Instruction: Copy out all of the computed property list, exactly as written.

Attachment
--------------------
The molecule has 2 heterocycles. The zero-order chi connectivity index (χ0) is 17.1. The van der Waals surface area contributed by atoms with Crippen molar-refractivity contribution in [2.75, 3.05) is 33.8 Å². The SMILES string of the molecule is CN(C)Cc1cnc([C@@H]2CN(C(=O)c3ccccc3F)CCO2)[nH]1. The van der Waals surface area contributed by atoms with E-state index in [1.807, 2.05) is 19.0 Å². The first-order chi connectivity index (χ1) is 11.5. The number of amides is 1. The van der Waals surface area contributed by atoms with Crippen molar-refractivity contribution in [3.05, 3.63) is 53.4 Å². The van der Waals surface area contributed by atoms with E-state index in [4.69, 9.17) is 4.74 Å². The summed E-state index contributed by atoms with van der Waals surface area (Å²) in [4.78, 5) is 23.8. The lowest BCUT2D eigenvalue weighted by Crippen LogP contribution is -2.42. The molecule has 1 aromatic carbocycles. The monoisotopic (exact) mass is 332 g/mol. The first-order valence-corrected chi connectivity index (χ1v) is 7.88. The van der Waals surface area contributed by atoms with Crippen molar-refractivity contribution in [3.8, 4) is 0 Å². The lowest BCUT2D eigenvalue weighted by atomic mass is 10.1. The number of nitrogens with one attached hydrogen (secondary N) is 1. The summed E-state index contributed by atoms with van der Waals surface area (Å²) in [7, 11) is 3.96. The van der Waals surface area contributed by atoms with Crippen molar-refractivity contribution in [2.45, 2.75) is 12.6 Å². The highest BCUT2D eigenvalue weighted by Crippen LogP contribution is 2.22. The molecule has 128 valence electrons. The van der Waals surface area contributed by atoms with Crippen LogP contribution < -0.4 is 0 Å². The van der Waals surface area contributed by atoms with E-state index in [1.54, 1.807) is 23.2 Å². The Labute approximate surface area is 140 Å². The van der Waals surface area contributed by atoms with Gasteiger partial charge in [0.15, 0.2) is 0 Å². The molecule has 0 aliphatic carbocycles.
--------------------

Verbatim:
The molecule has 2 heterocycles. The zero-order chi connectivity index (χ0) is 17.1. The van der Waals surface area contributed by atoms with Crippen molar-refractivity contribution in [2.75, 3.05) is 33.8 Å². The SMILES string of the molecule is CN(C)Cc1cnc([C@@H]2CN(C(=O)c3ccccc3F)CCO2)[nH]1. The van der Waals surface area contributed by atoms with E-state index in [1.807, 2.05) is 19.0 Å². The first-order chi connectivity index (χ1) is 11.5. The number of amides is 1. The van der Waals surface area contributed by atoms with Crippen molar-refractivity contribution in [3.05, 3.63) is 53.4 Å². The van der Waals surface area contributed by atoms with E-state index in [4.69, 9.17) is 4.74 Å². The summed E-state index contributed by atoms with van der Waals surface area (Å²) in [4.78, 5) is 23.8. The lowest BCUT2D eigenvalue weighted by Crippen LogP contribution is -2.42. The molecule has 1 aromatic carbocycles. The monoisotopic (exact) mass is 332 g/mol. The first-order valence-corrected chi connectivity index (χ1v) is 7.88. The van der Waals surface area contributed by atoms with Crippen molar-refractivity contribution in [3.8, 4) is 0 Å². The lowest BCUT2D eigenvalue weighted by atomic mass is 10.1. The number of nitrogens with one attached hydrogen (secondary N) is 1. The summed E-state index contributed by atoms with van der Waals surface area (Å²) in [7, 11) is 3.96. The van der Waals surface area contributed by atoms with Crippen molar-refractivity contribution in [2.45, 2.75) is 12.6 Å². The highest BCUT2D eigenvalue weighted by Crippen LogP contribution is 2.22. The molecule has 128 valence electrons. The van der Waals surface area contributed by atoms with Crippen LogP contribution < -0.4 is 0 Å². The van der Waals surface area contributed by atoms with E-state index in [1.54, 1.807) is 23.2 Å². The Labute approximate surface area is 140 Å². The van der Waals surface area contributed by atoms with Gasteiger partial charge in [0.15, 0.2) is 0 Å². The molecule has 0 aliphatic carbocycles.